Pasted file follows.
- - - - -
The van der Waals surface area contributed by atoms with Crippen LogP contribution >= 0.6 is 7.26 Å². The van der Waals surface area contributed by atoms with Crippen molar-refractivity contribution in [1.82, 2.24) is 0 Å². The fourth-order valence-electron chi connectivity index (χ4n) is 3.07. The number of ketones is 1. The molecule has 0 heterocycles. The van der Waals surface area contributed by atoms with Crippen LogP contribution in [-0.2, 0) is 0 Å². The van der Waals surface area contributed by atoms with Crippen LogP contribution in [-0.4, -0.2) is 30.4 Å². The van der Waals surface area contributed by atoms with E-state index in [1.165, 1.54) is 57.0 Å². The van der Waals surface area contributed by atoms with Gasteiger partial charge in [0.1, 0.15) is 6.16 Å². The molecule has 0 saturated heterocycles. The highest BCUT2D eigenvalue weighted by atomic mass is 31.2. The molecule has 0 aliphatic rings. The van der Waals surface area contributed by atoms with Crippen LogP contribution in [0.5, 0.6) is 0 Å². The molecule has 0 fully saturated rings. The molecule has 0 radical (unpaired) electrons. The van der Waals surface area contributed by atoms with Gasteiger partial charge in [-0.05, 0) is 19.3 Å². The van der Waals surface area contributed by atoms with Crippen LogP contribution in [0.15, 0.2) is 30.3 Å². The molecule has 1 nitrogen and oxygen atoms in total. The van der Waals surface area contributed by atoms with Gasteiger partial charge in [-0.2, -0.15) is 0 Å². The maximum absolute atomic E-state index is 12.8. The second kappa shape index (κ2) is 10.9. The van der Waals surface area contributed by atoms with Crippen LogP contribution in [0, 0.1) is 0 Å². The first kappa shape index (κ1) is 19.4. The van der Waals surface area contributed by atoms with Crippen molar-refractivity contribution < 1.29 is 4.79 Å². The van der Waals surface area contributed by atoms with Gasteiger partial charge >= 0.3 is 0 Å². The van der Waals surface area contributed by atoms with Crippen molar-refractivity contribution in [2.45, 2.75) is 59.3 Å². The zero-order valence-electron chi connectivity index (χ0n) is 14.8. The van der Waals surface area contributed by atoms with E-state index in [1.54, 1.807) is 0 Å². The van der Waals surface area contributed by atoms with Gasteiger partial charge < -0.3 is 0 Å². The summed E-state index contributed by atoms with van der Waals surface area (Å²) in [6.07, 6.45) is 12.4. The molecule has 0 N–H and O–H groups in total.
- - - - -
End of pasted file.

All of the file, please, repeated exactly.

The van der Waals surface area contributed by atoms with Crippen LogP contribution >= 0.6 is 7.26 Å². The van der Waals surface area contributed by atoms with Crippen molar-refractivity contribution in [1.82, 2.24) is 0 Å². The fourth-order valence-electron chi connectivity index (χ4n) is 3.07. The number of ketones is 1. The molecule has 0 heterocycles. The van der Waals surface area contributed by atoms with Crippen LogP contribution in [-0.2, 0) is 0 Å². The van der Waals surface area contributed by atoms with Crippen LogP contribution in [-0.4, -0.2) is 30.4 Å². The van der Waals surface area contributed by atoms with E-state index in [1.165, 1.54) is 57.0 Å². The van der Waals surface area contributed by atoms with Gasteiger partial charge in [0.1, 0.15) is 6.16 Å². The molecule has 0 saturated heterocycles. The highest BCUT2D eigenvalue weighted by atomic mass is 31.2. The molecule has 0 aliphatic rings. The van der Waals surface area contributed by atoms with Crippen LogP contribution in [0.5, 0.6) is 0 Å². The molecule has 0 fully saturated rings. The molecule has 0 radical (unpaired) electrons. The van der Waals surface area contributed by atoms with Gasteiger partial charge in [-0.05, 0) is 19.3 Å². The van der Waals surface area contributed by atoms with Crippen LogP contribution in [0.15, 0.2) is 30.3 Å². The molecule has 1 nitrogen and oxygen atoms in total. The van der Waals surface area contributed by atoms with Gasteiger partial charge in [-0.2, -0.15) is 0 Å². The maximum absolute atomic E-state index is 12.8. The second kappa shape index (κ2) is 10.9. The van der Waals surface area contributed by atoms with Crippen LogP contribution in [0, 0.1) is 0 Å². The first kappa shape index (κ1) is 19.4. The van der Waals surface area contributed by atoms with Crippen molar-refractivity contribution < 1.29 is 4.79 Å². The van der Waals surface area contributed by atoms with Gasteiger partial charge >= 0.3 is 0 Å². The van der Waals surface area contributed by atoms with Crippen molar-refractivity contribution in [2.45, 2.75) is 59.3 Å². The zero-order valence-electron chi connectivity index (χ0n) is 14.8. The van der Waals surface area contributed by atoms with E-state index in [1.54, 1.807) is 0 Å². The van der Waals surface area contributed by atoms with Gasteiger partial charge < -0.3 is 0 Å². The summed E-state index contributed by atoms with van der Waals surface area (Å²) in [6.07, 6.45) is 12.4. The molecule has 0 N–H and O–H groups in total.